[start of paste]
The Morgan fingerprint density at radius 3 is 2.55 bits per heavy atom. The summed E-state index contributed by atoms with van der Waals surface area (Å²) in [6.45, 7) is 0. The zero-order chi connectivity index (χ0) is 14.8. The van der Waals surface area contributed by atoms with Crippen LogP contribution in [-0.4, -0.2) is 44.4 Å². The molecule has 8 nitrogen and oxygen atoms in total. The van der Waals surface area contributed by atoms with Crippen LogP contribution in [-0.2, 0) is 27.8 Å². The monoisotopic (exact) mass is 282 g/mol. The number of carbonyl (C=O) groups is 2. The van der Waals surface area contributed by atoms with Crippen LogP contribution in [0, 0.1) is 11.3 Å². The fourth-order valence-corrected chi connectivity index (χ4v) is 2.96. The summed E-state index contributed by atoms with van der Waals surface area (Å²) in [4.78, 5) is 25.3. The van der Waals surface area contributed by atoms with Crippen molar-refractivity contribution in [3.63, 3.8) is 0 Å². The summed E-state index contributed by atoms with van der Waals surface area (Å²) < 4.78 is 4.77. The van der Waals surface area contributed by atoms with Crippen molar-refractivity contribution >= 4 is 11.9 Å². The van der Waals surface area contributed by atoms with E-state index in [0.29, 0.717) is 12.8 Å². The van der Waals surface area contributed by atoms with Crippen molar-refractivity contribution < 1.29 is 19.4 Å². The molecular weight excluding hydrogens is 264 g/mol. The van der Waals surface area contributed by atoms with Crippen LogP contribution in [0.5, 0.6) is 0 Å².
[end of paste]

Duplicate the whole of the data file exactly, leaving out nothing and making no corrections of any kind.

The Morgan fingerprint density at radius 3 is 2.55 bits per heavy atom. The summed E-state index contributed by atoms with van der Waals surface area (Å²) in [6.45, 7) is 0. The zero-order chi connectivity index (χ0) is 14.8. The van der Waals surface area contributed by atoms with Crippen LogP contribution in [-0.4, -0.2) is 44.4 Å². The molecule has 8 nitrogen and oxygen atoms in total. The van der Waals surface area contributed by atoms with Crippen LogP contribution in [-0.2, 0) is 27.8 Å². The monoisotopic (exact) mass is 282 g/mol. The number of carbonyl (C=O) groups is 2. The van der Waals surface area contributed by atoms with Crippen LogP contribution in [0, 0.1) is 11.3 Å². The fourth-order valence-corrected chi connectivity index (χ4v) is 2.96. The summed E-state index contributed by atoms with van der Waals surface area (Å²) in [4.78, 5) is 25.3. The van der Waals surface area contributed by atoms with Crippen molar-refractivity contribution in [3.63, 3.8) is 0 Å². The summed E-state index contributed by atoms with van der Waals surface area (Å²) < 4.78 is 4.77. The van der Waals surface area contributed by atoms with Crippen molar-refractivity contribution >= 4 is 11.9 Å². The van der Waals surface area contributed by atoms with E-state index in [0.29, 0.717) is 12.8 Å². The van der Waals surface area contributed by atoms with Crippen molar-refractivity contribution < 1.29 is 19.4 Å². The molecular weight excluding hydrogens is 264 g/mol. The van der Waals surface area contributed by atoms with Crippen LogP contribution in [0.5, 0.6) is 0 Å².